Old wines are always something of a mystery. Case in point, the bottle of 1982 Vignaveja we’re about to uncork. What is going to happen when I open this vintage? Will it be dead, oxidized, or will it be a wonderful old bottle full of life still?
This particular bottle is actually Susan’s – a semi bribe and pay back for some editing she did for me at very last minute. The “fee” was two older bottles of wine from my cellar preferable at least one of them a Gaja that she’s always wanted to try. However, she very graciously decided to share this bottle with me. Wonderful woman.
There where problems from the start. A very long cork that really didn’t want to allow itself to be removed from the bottle where it had rested for quite sometime – almost 27 years to be exact. With a lot of work, we finally managed to remove the cork although in many pieces – many, many very small pieces.
As we decanted the wine – surprisingly there was just a little sediment in the bottom of the bottle – a wonderful smell of fruit and leather filled the room. The color was a deep dark red, also very surprising. But would it hold up? Sometimes with older wines, I’ve had them die as soon as soon as they get hit with air.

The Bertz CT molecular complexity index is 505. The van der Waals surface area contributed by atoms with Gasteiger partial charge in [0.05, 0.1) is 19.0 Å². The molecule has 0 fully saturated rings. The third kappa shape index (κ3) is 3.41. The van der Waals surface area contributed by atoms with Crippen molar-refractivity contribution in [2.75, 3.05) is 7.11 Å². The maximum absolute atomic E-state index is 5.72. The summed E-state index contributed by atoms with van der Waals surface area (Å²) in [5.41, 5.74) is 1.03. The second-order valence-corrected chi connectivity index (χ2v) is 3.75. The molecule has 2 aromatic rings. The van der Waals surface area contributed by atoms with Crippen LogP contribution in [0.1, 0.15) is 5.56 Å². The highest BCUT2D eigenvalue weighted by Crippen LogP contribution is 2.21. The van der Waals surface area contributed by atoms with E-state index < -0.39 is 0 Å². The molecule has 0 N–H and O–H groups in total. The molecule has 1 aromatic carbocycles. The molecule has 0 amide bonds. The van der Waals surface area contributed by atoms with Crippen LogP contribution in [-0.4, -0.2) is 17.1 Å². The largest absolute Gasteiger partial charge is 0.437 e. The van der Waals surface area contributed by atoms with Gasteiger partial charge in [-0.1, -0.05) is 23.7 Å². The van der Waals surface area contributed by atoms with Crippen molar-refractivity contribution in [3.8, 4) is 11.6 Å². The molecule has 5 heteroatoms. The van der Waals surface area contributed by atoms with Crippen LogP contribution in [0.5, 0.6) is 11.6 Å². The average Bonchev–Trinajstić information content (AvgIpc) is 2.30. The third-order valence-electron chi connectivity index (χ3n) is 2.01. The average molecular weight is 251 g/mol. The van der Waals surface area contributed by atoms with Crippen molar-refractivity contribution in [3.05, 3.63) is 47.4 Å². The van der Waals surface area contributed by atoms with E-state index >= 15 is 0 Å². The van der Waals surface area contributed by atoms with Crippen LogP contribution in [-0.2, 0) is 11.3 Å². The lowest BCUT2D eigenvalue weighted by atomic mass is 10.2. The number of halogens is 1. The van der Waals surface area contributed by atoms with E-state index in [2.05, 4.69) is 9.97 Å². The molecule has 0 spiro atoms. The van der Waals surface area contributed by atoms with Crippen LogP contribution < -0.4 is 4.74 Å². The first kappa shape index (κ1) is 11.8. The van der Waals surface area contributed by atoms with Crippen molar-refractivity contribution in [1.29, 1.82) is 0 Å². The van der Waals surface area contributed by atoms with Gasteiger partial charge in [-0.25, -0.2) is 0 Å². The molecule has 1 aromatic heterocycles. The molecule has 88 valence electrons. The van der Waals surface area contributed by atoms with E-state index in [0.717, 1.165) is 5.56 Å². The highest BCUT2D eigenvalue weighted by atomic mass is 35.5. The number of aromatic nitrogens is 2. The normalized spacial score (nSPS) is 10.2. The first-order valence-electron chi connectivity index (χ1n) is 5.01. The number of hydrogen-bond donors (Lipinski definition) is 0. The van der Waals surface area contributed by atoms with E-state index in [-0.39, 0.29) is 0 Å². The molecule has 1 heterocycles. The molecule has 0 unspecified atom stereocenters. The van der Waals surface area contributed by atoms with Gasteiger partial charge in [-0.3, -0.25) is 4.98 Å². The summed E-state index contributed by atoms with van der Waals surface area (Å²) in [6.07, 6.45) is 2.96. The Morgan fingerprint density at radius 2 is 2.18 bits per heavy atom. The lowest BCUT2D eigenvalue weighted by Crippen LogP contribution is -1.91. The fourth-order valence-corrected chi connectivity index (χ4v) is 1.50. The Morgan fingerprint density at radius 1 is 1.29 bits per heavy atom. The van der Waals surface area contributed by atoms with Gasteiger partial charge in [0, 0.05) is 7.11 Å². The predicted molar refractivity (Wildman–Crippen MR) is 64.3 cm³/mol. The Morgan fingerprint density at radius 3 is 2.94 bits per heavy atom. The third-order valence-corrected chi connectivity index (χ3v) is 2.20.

The colour, too, was amazing for its age – a deep red with a brick red rim and no hints of orange or brown at all. How long would the color last?
Mentally, I was trying to do a WSET tasting note – impossible. Each sip, every glass changed by the minute. The first glass started out as dried roses, dark cherry, and vanilla. Half way through, a little bit of smoky notes made an appearance. The second glass became all about leather and tar, truffles and forest floor. There where still some tannins, but with the corners rounded off, then pure silk. The acidity was present all the way through. Very long finish, quite amazingly long, in fact. The third and final glass started out all truffles, mushrooms, saddle leather, and earth. Then suddenly, with an ounce or so left in the glass, it died and became all sherry notes and acid.
Still, there’s no question this was an amazing wine – Nebbiolo (seen left) again showing remarkably well for its age. Apparently it originally sold for less than $30 although I could find very little about this vintage on the web. Wine Spectator rated the 1983 at 94 points. If any one has any information on this wine, we’d love to hear about it.
Okay, sure I’ll often do Frank’s editing for free but this one was a bit “extreme” – half an hour to take care of some promotional material that should have been at least a four hour job – so I figured it was the perfect opportunity to snag the Gaja I’ve had my eye on for over a year. Success at last.
But I have to confess that somehow this wine would have been much diminished if drunk solo. Just like the older Barolo that will likely be the cost of his next extreme edit.